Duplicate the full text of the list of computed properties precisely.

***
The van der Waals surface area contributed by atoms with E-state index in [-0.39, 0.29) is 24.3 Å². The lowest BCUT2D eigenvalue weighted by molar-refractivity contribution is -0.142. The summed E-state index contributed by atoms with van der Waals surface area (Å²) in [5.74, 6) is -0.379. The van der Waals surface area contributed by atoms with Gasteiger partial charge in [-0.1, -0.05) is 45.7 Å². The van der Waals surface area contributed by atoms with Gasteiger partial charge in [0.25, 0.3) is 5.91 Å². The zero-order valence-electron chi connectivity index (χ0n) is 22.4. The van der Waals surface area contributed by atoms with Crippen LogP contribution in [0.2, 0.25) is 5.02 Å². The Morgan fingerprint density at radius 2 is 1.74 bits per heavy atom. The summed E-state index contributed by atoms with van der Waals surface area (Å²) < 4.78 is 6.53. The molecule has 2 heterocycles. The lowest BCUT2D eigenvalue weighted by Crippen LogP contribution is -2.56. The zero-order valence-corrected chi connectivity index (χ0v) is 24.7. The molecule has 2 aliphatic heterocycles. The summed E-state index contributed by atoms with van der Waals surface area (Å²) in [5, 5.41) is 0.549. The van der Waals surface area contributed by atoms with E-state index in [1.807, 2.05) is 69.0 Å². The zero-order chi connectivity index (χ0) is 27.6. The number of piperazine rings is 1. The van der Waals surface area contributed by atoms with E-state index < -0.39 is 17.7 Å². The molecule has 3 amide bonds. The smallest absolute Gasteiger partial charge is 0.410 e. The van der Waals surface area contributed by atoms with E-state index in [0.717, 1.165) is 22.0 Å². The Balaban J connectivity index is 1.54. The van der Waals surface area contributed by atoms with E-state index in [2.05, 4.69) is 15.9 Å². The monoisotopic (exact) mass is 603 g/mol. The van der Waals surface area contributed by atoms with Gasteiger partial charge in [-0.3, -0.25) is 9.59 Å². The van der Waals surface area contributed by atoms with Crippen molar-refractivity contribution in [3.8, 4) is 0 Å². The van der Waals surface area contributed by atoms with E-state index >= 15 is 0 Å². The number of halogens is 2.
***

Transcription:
The van der Waals surface area contributed by atoms with E-state index in [-0.39, 0.29) is 24.3 Å². The lowest BCUT2D eigenvalue weighted by molar-refractivity contribution is -0.142. The summed E-state index contributed by atoms with van der Waals surface area (Å²) in [5.74, 6) is -0.379. The van der Waals surface area contributed by atoms with Gasteiger partial charge in [-0.1, -0.05) is 45.7 Å². The van der Waals surface area contributed by atoms with Gasteiger partial charge in [0.25, 0.3) is 5.91 Å². The zero-order valence-electron chi connectivity index (χ0n) is 22.4. The van der Waals surface area contributed by atoms with Crippen LogP contribution in [0.2, 0.25) is 5.02 Å². The Morgan fingerprint density at radius 2 is 1.74 bits per heavy atom. The summed E-state index contributed by atoms with van der Waals surface area (Å²) < 4.78 is 6.53. The molecule has 2 heterocycles. The lowest BCUT2D eigenvalue weighted by Crippen LogP contribution is -2.56. The zero-order valence-corrected chi connectivity index (χ0v) is 24.7. The molecule has 2 aliphatic heterocycles. The summed E-state index contributed by atoms with van der Waals surface area (Å²) in [5, 5.41) is 0.549. The van der Waals surface area contributed by atoms with E-state index in [1.807, 2.05) is 69.0 Å². The zero-order chi connectivity index (χ0) is 27.6. The number of piperazine rings is 1. The van der Waals surface area contributed by atoms with E-state index < -0.39 is 17.7 Å². The molecule has 3 amide bonds. The smallest absolute Gasteiger partial charge is 0.410 e. The van der Waals surface area contributed by atoms with E-state index in [0.717, 1.165) is 22.0 Å². The Balaban J connectivity index is 1.54. The van der Waals surface area contributed by atoms with E-state index in [2.05, 4.69) is 15.9 Å². The monoisotopic (exact) mass is 603 g/mol. The van der Waals surface area contributed by atoms with Gasteiger partial charge in [-0.3, -0.25) is 9.59 Å². The van der Waals surface area contributed by atoms with Crippen molar-refractivity contribution in [3.8, 4) is 0 Å². The van der Waals surface area contributed by atoms with E-state index >= 15 is 0 Å². The number of halogens is 2.